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(Bit9)   Data breaches now estimated to cost everyone a kagillion billion trillion zillion infinity dollars   (blog.bit9.com ) divider line
    More: Obvious, data breach, National University of Singapore, dollars  
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1947 clicks; posted to Main » on 19 Mar 2014 at 2:37 PM (2 years ago)   |   Favorite    |   share:  Share on Twitter share via Email Share on Facebook   more»



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2014-03-19 02:25:32 PM  
2 votes:
Maybe we could, you know, have some goddamn data privacy laws which require proper encryption and security standards.

Also increase prison time for identity theft and banking fraud, and generally improve the system for catching identity thieves.

Oh and could we finally get away from our outdated credit card system? Magnetic strips, guys? Really?
2014-03-19 04:00:26 PM  
1 vote:

ladyfortuna: My old boss in retail told a story about someone who had an eel skin wallet, and it turned out that it erased all the data on their credit cards somehow. Never did figure out if he was bullshiatting, but I thought it sounded semi plausible, like if it was a handmade wallet they picked up on vacation or something so they didn't know the exact source...


Probably true, but it was the magnetic clasp on the wallet which erased the cards rather than the eel skin itself.
2014-03-19 03:45:15 PM  
1 vote:

manbart: Sounds good, but it probably wouldn't have too much effect. Most hackers are not based in the united states, and they are notoriously hard to catch wherever they are; the reality is the technological advantage is on their side, it is easy for them to remain hidden while carrying out attacks.


This is true, the data hackers themselves are often outside the US (someone said it best, this is a great excuse to simply firewall Russian and eastern European IPs - not that this works). But most US-based companies worth their salt will detect any fraudulent activities coming from those countries and those transactions will never happen.

But what I've noticed happens is the hackers end up selling your data to some low level criminal who does live in the US. And those transactions are easily traceable. Almost every single time someone has hit me with ID theft they've ended up purchasing something on a website like QVC. Finding that low level person person should be fairly easy to figure out by reverse engineering the purchase.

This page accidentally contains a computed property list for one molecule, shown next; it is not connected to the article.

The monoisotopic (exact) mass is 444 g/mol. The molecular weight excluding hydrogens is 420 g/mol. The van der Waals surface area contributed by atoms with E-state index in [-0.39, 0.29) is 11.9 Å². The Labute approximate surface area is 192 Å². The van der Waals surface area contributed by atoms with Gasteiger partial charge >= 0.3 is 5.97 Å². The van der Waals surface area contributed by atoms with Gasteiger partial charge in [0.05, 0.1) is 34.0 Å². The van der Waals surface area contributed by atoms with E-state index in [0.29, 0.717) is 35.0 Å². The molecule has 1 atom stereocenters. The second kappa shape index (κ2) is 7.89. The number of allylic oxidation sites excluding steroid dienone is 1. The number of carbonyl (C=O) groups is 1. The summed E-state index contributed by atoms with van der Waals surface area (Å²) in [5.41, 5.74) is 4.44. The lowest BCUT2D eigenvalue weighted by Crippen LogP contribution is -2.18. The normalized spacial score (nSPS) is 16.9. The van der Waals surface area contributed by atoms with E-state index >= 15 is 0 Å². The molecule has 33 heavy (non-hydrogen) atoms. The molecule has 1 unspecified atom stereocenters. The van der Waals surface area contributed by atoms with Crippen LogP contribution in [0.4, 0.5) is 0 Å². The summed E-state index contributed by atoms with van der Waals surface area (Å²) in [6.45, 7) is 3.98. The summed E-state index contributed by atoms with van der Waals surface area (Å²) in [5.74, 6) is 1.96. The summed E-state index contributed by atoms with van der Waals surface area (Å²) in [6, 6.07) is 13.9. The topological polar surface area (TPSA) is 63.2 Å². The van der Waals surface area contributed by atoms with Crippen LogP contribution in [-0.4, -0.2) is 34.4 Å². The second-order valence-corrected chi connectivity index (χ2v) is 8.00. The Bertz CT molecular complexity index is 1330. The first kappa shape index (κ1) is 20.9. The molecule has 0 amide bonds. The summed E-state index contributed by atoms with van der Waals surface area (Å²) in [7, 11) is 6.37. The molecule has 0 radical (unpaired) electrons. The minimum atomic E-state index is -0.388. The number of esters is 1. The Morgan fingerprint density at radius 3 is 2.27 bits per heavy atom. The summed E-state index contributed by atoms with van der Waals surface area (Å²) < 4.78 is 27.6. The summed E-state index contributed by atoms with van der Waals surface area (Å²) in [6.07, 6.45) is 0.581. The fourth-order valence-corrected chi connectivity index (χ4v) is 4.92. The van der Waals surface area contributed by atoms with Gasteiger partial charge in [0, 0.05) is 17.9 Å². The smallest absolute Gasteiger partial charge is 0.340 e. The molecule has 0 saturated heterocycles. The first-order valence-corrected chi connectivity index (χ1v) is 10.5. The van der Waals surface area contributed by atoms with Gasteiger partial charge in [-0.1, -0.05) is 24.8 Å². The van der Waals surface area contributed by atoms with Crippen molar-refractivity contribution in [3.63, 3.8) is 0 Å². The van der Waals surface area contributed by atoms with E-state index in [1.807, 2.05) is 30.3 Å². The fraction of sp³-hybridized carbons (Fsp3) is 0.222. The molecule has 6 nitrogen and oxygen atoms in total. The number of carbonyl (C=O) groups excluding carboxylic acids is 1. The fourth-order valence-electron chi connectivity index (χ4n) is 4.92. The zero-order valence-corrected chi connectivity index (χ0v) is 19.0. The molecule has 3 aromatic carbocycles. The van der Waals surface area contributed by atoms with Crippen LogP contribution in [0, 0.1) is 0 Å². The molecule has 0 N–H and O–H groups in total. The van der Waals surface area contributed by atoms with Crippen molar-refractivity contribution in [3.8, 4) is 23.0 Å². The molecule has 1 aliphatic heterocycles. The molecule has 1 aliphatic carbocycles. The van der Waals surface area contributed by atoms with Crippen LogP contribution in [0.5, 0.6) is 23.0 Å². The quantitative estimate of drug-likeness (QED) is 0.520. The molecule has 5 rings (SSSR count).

There are problems within the states however with actually finding and capturing the low level criminal within the US, things like transport, interstate policing, etc. This is mostly what I'm talking about. It would be nice if we had effective internet security so these breaches didn't happen constantly.
2014-03-19 02:49:19 PM  
1 vote:
People often fail to see the positives of crime. Criminals can't very well horde the money in IRA's and other legitimate assets. They have to spend the money which means it goes back into the economy.

Criminals are the lifeblood of society.
2014-03-19 02:49:09 PM  
1 vote:

bdub77: Maybe we could, you know, have some goddamn data privacy laws which require proper encryption and security standards.

Also increase prison time for identity theft and banking fraud, and generally improve the system for catching identity thieves.

Oh and could we finally get away from our outdated credit card system? Magnetic strips, guys? Really?


Better yet, ban collection of data useful to identity theft outside of a few narrowly-defined exceptions.  It's creepy when stores know you better than you know yourself.
2014-03-19 02:43:43 PM  
1 vote:

bdub77: Maybe we could, you know, have some goddamn data privacy laws which require proper encryption and security standards.

Also increase prison time for identity theft and banking fraud, and generally improve the system for catching identity thieves.

Oh and could we finally get away from our outdated credit card system? Magnetic strips, guys? Really?


This. I do get some schadenfreude from seeing banks like Chase having to take a big hit on these data breaches (even if there are no losses, the extra rep time on the phone and the card replacements are a big cost), when it is their own damn fault for not getting chip and pin rolling in the US. They tried to do it cheap to make the shareholders happy short term, and it bit them on the ass in a big way.
 
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